Wednesday, September 1, 2010

First Impressions on a Data-Oriented Network Architecture

The paper assigned for tomorrow is A Data-Oriented (and Beyond) Network Architecture. I've decided to share some of my first impressions, though my opinions are subject to change after our discussion in class tomorrow.

My first thought is that the paper doesn't seem to propose as much of a "clean-slate" as it promises in the introduction. Is this architecture really intended to completely replace DNS? It seems to say that I will need to have a bookmark to get to any site (p.3). How would I get to a search engine to find other sites? How would I get to a site that isn't indexed by search engines? How would I follow up on, say, a radio advertisement? Additionally, if the object names are based on a hash of the principal's public key, what happens when the key expires (typically keys are valid for about a year)? If users consider DONA names less usable than DNS names, then this would limit the usefulness of the new system.

On a lower level, the paper implies that HTTP would be rebuilt on top of DONA, but there aren't enough specifics that I would know what this looks like. At one point, it mentions that the URL would not be needed because the name is taken care of by DONA (p.5), but at another point it states that a principle may choose to just name her web site or name her web site and each page within it (p.3). It's hard to tell just how revolutionary the design is intending to be. Would it work alongside DNS and HTTP, or would it really be a complete replacement?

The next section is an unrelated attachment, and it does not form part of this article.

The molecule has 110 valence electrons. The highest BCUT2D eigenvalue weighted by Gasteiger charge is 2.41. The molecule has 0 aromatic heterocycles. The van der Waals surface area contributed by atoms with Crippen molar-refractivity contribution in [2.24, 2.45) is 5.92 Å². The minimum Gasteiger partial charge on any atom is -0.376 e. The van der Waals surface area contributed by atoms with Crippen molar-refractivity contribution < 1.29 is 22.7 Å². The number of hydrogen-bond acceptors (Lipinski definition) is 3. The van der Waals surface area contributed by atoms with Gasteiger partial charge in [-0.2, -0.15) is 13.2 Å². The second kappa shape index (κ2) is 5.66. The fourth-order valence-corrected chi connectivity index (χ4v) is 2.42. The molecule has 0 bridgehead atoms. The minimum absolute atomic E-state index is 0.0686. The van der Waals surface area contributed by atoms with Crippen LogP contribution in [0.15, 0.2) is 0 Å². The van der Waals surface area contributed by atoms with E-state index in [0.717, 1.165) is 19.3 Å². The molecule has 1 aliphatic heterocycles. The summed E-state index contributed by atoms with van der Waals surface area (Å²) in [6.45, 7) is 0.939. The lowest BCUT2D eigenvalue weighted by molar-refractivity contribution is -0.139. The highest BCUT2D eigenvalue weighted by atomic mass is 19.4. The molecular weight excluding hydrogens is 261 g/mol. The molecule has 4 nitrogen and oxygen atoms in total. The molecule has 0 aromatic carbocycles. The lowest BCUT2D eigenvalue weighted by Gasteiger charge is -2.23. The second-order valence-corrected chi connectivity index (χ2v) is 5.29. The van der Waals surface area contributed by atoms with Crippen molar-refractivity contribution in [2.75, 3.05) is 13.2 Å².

My biggest concern is that the design is data-oriented instead of service oriented. The paper was published in 2007, but even by then the "Web 2.0" phenomenon was in full swing. The feasibility section estimates the number of public web pages on the order of 10^10, but considering that personalization could multiply this by the number of users, I think that the estimates in the feasibility analysis (p.9) are orders of magnitude too small. I could imagine a company like Google or Facebook easily producing 10^12 to 10^16 unique data objects per day. Since there wasn't any discussion of cookies or AJAX or even latency, I just don't know what to think about feasibility. Delivering static content may indeed be better in the new architecture, but what if the video producer chooses to create a separate stream for each user for the purposes of watermarking? The design seems to be focused on completely static content.

Of course, if HTTP and DNS are intended to stay in its current form, then many of my concerns may be irrelevant: I could see DONA being the basis of a great worldwide CDN. However, the promise of "a clean-slate redesign of Internet naming and name resolution" leaves me with a lot of big questions. Hopefully some of these will be answered tomorrow.

No comments:

Post a Comment